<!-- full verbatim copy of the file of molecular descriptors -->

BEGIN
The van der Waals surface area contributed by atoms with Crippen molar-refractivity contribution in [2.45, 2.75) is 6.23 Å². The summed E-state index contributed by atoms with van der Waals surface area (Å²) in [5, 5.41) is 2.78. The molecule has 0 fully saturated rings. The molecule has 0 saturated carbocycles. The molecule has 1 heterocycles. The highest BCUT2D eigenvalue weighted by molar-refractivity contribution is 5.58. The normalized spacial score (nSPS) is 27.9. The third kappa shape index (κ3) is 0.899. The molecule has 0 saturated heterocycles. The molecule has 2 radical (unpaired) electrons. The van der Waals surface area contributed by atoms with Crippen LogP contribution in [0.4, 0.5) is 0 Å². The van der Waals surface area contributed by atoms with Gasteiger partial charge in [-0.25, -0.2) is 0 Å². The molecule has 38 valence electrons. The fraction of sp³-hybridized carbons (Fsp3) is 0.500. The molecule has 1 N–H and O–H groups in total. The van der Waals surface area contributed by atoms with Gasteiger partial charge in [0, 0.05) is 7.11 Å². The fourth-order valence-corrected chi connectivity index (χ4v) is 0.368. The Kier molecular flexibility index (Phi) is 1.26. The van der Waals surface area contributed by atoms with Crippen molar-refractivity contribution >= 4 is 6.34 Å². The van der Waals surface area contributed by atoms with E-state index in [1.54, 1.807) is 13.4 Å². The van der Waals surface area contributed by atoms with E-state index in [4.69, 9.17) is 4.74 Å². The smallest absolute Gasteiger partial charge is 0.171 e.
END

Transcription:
The van der Waals surface area contributed by atoms with Crippen molar-refractivity contribution in [2.45, 2.75) is 6.23 Å². The summed E-state index contributed by atoms with van der Waals surface area (Å²) in [5, 5.41) is 2.78. The molecule has 0 fully saturated rings. The molecule has 0 saturated carbocycles. The molecule has 1 heterocycles. The highest BCUT2D eigenvalue weighted by molar-refractivity contribution is 5.58. The normalized spacial score (nSPS) is 27.9. The third kappa shape index (κ3) is 0.899. The molecule has 0 saturated heterocycles. The molecule has 2 radical (unpaired) electrons. The van der Waals surface area contributed by atoms with Crippen LogP contribution in [0.4, 0.5) is 0 Å². The van der Waals surface area contributed by atoms with Gasteiger partial charge in [-0.25, -0.2) is 0 Å². The molecule has 38 valence electrons. The fraction of sp³-hybridized carbons (Fsp3) is 0.500. The molecule has 1 N–H and O–H groups in total. The van der Waals surface area contributed by atoms with Gasteiger partial charge in [0, 0.05) is 7.11 Å². The fourth-order valence-corrected chi connectivity index (χ4v) is 0.368. The Kier molecular flexibility index (Phi) is 1.26. The van der Waals surface area contributed by atoms with Crippen molar-refractivity contribution >= 4 is 6.34 Å². The van der Waals surface area contributed by atoms with E-state index in [1.54, 1.807) is 13.4 Å². The van der Waals surface area contributed by atoms with E-state index in [4.69, 9.17) is 4.74 Å². The smallest absolute Gasteiger partial charge is 0.171 e.